Brynden tells him that now it's time to learn true greenseeing, and Bran is served a bitter paste of weirwood seeds to strengthen his gift. Brynden tells him that now he has to warg into the trees, which will touch him, and to go into the roots to experience them. When Bran does, he suddenly is in the godswood of Winterfell, watching Eddard speaking a prayer and cleaning Ice. When Bran tries to talk to him, Eddard just hears a rustle in the leaves. Thrown back by the experience, Bran is told by Brynden that he can't change, just see the past. Brynden explains that trees experience time differently than humans, not as a flow, but as a state of being. Bran then goes to his chamber to sleep. When he closes his eyes, he is in the weirwood once again, watching Eddard and not being able to reach him. The image then shifts, and he sees a young girl with two younger boys chasing around the godswood. The image shifts again, to a pregnant woman begging to avenge her, then to a brown-haired girl kissing a tall knight, then to dark-eyed youth making arrows out of the weirwood. The images shift faster then, and the weirwood seems to shrink. Bran sees the old lords and kings of winter, lean and hard, and finally an old, white-haired woman sacrificing a prisoner at the hearttree, and he can taste the blood.
The last Bran chapter shows again the great qualities that Martin has as an author. The chapter in itself doesn't present much things happening, and to a reader not deeply rooted in the world it doesn't yield much. But there are thousands of details in here. It's really unfortunate, however, that this is the last chapter Bran has in the book. His storyline was the one I looked forward to most eagerly after "A Storm of Swords", and there we are, only getting three chapters and a glimpse of him and his newfound abilities in a Theon chapter. But we have to make with what we have.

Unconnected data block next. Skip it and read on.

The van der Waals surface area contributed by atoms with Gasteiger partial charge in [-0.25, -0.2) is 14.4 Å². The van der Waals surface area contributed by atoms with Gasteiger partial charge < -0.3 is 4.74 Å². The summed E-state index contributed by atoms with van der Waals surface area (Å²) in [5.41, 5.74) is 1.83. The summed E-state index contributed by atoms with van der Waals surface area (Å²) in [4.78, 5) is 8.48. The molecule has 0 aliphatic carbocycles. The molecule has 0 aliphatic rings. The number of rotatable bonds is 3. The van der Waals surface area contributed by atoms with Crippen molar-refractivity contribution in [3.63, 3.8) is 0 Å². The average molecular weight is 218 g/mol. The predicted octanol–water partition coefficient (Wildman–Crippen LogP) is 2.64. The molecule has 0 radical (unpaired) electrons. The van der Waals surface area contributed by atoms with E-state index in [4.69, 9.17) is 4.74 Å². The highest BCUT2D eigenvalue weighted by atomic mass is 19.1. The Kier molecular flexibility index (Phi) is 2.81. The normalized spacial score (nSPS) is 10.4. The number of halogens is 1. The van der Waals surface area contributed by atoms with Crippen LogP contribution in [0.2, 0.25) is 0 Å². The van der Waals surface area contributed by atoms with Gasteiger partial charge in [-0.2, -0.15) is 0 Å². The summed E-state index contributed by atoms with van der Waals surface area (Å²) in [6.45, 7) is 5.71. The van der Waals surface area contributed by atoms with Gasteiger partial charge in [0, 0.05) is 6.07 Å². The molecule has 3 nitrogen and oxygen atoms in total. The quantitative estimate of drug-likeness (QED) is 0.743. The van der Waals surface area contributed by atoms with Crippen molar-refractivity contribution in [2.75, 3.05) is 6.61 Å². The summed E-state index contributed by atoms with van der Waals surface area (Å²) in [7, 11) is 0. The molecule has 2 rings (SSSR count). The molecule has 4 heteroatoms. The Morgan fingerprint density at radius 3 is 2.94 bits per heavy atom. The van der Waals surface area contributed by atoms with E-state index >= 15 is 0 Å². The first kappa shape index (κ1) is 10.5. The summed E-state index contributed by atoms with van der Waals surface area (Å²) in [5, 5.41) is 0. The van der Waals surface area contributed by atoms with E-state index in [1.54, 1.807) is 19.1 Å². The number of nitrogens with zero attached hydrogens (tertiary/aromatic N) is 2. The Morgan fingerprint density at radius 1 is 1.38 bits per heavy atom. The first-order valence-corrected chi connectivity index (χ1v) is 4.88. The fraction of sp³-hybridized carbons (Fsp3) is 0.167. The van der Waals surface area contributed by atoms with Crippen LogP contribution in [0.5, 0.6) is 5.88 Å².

Obviously, some time has passed since we last time saw Bran. He learned warging into several beasts and has developed a keen understanding of nature and dream, not yet able to really differentiate it. In the chapter, he is told that true greenseeing means to get into the trees and to watch with "a thousand eyes, and one", which seems to become the new greenseer catchphrase. Bran undergoes major character changes in this chapter, although they are not easily to be made out. First, he finally embraces his fate as to whatever end his abilities will draw him, even if it means to become a living tree like Brynden, although the notion terrifies him. More subtle, however, he becomes more of a master. He commands the beasts in which he wargs totally now, not caring about their feelings and wishes anymore. More to the point, he uses Hodor in exactly the way that maester Luwin forbade him to use him: as a mere tool, commanded at his whim. Additionally, he keeps it secret. He doesn't really talk to Meera and Jojen anymore, and he doesn't really understand their problems here, nor does he really care, being caught up with his training. The question remaining is: will Bran become a living tree like Brynden too? Knowing Martin, that seems entirely possible, with Rickon, not Bran, rebuilding Winterfell.